As any student of English literature knows, a life without reading Frye is a life with eyes closed to a multitude of possibilities. References to Frye drove me to him; Why else would the world of critical analysis place him in such high esteem by quoting him if not for his ability to make sense of literature? But for all his ability to codify and characterize modes, symbols, myths, and genres, his text seems calls upon the scientific efforts of new criticism. This seems particularly ironic since Frye often demurs the new critical effort. His call for a universal criticism also seems farfetched, primarily because a multiplicity of individual approaches prevents a singular opinion from emerging. However, for the most part, Frye's work both stuns and astounds, forcing the reader not only to understand literature in terms of proto-generic forms, but also to pursue Frye's conjectures into the realms of literature beyond his 1957 publication date. An extensive reading list (from the Greeks to the early twentieth century) assists Frye in his pursuit of the illusive patterns of literature, as well as an encyclopedic concern for definitive examples. Previous definitions of generic categories fall victim to Frye's ruthless pursuit of new possibilities, splitting drama and poetry into more easily digestible shards of subtlety. Frye's use of archetypes proves particularly fruitful, infusing the every-day (or perhaps modern-day) interpretations of lifeless texts with an alternative possibility of generative renewal for the observant, critical thinker. All in all, Frye's text proves well worth the time and effort.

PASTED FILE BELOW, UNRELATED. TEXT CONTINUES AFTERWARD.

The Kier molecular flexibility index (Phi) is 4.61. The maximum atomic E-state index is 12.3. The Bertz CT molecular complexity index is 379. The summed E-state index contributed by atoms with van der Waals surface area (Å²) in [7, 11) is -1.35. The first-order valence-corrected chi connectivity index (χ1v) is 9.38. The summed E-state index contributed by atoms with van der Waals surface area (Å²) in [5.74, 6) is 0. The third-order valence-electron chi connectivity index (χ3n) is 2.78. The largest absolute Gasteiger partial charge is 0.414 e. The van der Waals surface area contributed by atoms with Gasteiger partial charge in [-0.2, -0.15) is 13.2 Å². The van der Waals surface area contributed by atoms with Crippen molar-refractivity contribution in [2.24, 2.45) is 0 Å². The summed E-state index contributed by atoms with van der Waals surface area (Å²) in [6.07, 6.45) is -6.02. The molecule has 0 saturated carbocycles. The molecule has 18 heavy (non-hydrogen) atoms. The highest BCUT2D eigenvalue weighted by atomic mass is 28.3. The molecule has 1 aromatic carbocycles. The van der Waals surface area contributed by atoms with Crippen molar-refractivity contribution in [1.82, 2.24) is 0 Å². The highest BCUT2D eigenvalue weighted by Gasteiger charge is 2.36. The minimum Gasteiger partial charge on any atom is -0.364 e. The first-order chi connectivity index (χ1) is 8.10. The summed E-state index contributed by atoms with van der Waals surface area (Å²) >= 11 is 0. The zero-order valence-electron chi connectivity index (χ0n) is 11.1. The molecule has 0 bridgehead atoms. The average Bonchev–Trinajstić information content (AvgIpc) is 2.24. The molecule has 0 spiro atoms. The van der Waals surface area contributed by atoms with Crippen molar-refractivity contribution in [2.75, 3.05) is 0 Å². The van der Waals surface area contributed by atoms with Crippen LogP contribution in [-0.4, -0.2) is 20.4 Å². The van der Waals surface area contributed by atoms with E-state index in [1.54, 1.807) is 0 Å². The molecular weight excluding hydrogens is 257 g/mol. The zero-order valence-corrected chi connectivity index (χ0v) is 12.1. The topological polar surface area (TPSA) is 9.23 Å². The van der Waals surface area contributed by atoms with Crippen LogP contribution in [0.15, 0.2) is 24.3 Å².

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Format: Paperback